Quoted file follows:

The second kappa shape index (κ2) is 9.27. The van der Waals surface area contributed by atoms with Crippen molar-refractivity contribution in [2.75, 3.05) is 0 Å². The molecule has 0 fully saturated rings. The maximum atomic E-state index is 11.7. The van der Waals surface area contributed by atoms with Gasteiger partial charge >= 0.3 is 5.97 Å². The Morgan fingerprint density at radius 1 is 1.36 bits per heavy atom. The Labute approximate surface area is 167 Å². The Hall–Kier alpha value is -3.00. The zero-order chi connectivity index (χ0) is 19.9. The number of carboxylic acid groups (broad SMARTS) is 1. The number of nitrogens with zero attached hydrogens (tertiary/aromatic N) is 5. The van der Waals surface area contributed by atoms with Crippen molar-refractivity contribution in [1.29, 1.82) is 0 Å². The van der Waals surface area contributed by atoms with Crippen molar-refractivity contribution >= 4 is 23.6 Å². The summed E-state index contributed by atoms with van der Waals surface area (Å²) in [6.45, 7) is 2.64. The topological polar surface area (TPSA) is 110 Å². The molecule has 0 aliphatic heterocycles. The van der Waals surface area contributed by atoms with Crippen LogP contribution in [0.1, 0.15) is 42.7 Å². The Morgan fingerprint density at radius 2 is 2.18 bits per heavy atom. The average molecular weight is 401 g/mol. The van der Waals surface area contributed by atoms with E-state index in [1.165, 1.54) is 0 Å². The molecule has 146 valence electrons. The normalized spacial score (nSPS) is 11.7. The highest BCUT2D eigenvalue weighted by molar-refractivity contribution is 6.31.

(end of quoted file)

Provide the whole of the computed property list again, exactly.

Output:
The second kappa shape index (κ2) is 9.27. The van der Waals surface area contributed by atoms with Crippen molar-refractivity contribution in [2.75, 3.05) is 0 Å². The molecule has 0 fully saturated rings. The maximum atomic E-state index is 11.7. The van der Waals surface area contributed by atoms with Gasteiger partial charge >= 0.3 is 5.97 Å². The Morgan fingerprint density at radius 1 is 1.36 bits per heavy atom. The Labute approximate surface area is 167 Å². The Hall–Kier alpha value is -3.00. The zero-order chi connectivity index (χ0) is 19.9. The number of carboxylic acid groups (broad SMARTS) is 1. The number of nitrogens with zero attached hydrogens (tertiary/aromatic N) is 5. The van der Waals surface area contributed by atoms with Crippen molar-refractivity contribution in [1.29, 1.82) is 0 Å². The van der Waals surface area contributed by atoms with Crippen molar-refractivity contribution >= 4 is 23.6 Å². The summed E-state index contributed by atoms with van der Waals surface area (Å²) in [6.45, 7) is 2.64. The topological polar surface area (TPSA) is 110 Å². The molecule has 0 aliphatic heterocycles. The van der Waals surface area contributed by atoms with Crippen LogP contribution in [0.1, 0.15) is 42.7 Å². The Morgan fingerprint density at radius 2 is 2.18 bits per heavy atom. The average molecular weight is 401 g/mol. The van der Waals surface area contributed by atoms with E-state index in [1.165, 1.54) is 0 Å². The molecule has 146 valence electrons. The normalized spacial score (nSPS) is 11.7. The highest BCUT2D eigenvalue weighted by molar-refractivity contribution is 6.31.